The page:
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I have found a statement in the introduction of the paper 'Sets of Recurrence and Generalized Polynomials' by Bergelson & Haland, which is

Result: Given a polynomial $p \in \mathbb{R}[x]$ such that $p(\mathbb{Z})\subseteq \mathbb{Z}$, the set $\{p(n) | n ∈ \mathbb{Z}\}$ is a set of recurrence iff $p(n)\equiv 0\;(\text{mod } a)$ has a solution for $n$ for each $a\in \mathbb{N}$,

where a set $S\subseteq \mathbb{Z}$ is called a set of recurrence if for any invertible measure preserving system $(X, \mathscr{B}, \mu, T )$ and any $A\in \mathscr{B}$ with $\mu(A)>0$ there exists $n\in S,n\neq 0$ such that $\mu(A\cap T^{-n}A) > 0$.

$\quad$ But there is another definition(for example the definition of 'Poincare sequence' in the book 'Recurrence in Ergodic Theory and Combinatorial Number Theory' by Furstenberg), which doesn't assume invertibility of the measure preserving system, i,e;

A set $S\subseteq \mathbb{Z}$ is called a set of recurrence if for any measure preserving system $(X, \mathscr{B}, \mu, T )$ and any $A\in \mathscr{B}$ with $\mu(A)>0$ there exists $n\in S,n\neq 0$ such that $\mu(A\cap T^{-n}A) > 0$.

$\quad$ My question is, if we consider the second definition for the 'set of recurrence', does the result still holds true? I mean is this a known result? If so, please share a reference. Thanks in advance.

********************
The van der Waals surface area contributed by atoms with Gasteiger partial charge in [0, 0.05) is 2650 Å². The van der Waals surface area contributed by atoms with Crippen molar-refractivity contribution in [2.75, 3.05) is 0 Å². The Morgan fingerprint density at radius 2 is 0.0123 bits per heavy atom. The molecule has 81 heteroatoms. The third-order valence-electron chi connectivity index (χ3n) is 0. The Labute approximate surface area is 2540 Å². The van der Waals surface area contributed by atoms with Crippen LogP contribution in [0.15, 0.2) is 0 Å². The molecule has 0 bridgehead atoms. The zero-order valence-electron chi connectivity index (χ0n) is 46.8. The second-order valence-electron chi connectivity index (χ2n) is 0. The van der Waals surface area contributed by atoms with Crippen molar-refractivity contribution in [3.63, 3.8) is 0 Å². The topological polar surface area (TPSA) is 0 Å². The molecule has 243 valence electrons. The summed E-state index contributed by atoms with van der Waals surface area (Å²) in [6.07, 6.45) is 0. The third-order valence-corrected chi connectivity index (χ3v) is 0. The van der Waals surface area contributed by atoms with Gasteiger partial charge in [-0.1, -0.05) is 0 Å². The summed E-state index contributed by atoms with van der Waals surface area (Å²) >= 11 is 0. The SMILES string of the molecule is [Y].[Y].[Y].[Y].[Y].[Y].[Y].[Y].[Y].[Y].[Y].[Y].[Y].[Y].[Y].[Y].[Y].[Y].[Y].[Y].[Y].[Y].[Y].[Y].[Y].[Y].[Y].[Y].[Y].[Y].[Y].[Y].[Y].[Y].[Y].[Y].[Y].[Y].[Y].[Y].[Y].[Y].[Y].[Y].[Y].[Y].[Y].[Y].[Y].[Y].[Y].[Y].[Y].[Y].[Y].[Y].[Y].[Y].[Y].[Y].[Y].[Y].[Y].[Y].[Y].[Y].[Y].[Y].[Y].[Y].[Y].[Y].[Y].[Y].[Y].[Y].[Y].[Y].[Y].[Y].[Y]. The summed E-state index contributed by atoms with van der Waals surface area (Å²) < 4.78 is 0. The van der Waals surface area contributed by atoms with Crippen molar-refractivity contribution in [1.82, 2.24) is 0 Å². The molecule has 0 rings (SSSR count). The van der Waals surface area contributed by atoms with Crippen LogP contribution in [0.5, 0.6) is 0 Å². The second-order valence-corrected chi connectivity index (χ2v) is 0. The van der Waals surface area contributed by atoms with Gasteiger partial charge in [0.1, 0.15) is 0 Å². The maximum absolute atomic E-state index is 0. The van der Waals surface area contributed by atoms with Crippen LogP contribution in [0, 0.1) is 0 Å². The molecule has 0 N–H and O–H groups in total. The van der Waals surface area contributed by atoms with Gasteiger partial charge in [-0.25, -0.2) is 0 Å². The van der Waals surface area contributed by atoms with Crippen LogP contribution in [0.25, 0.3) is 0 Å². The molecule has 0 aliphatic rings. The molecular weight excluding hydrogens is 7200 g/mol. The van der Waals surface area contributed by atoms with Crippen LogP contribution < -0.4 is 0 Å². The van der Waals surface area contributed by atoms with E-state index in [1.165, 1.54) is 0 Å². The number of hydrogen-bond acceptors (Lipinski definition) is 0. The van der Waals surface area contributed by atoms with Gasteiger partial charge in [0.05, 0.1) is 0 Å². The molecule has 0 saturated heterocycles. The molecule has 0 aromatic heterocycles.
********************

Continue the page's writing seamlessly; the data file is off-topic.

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    $\begingroup$ Invertibility should not be an issue: as long as $(X,\mathcal B,\mu)$ is a Lebesgue space (this is not a serious restriction), every measure-preserving transformation on $X$ has a “natural extension”, that is an invertible transformation $\bar T:\bar X\to X$ preserving a measure $\bar\mu$. For each measurable set $A\subset X$, there is a corresponding $\bar A\subset \bar X$. You have recurrence in the natural extension if and only if there is recurrence in the original map. $\endgroup$ – Anthony Quas Sep 8 '18 at 20:02

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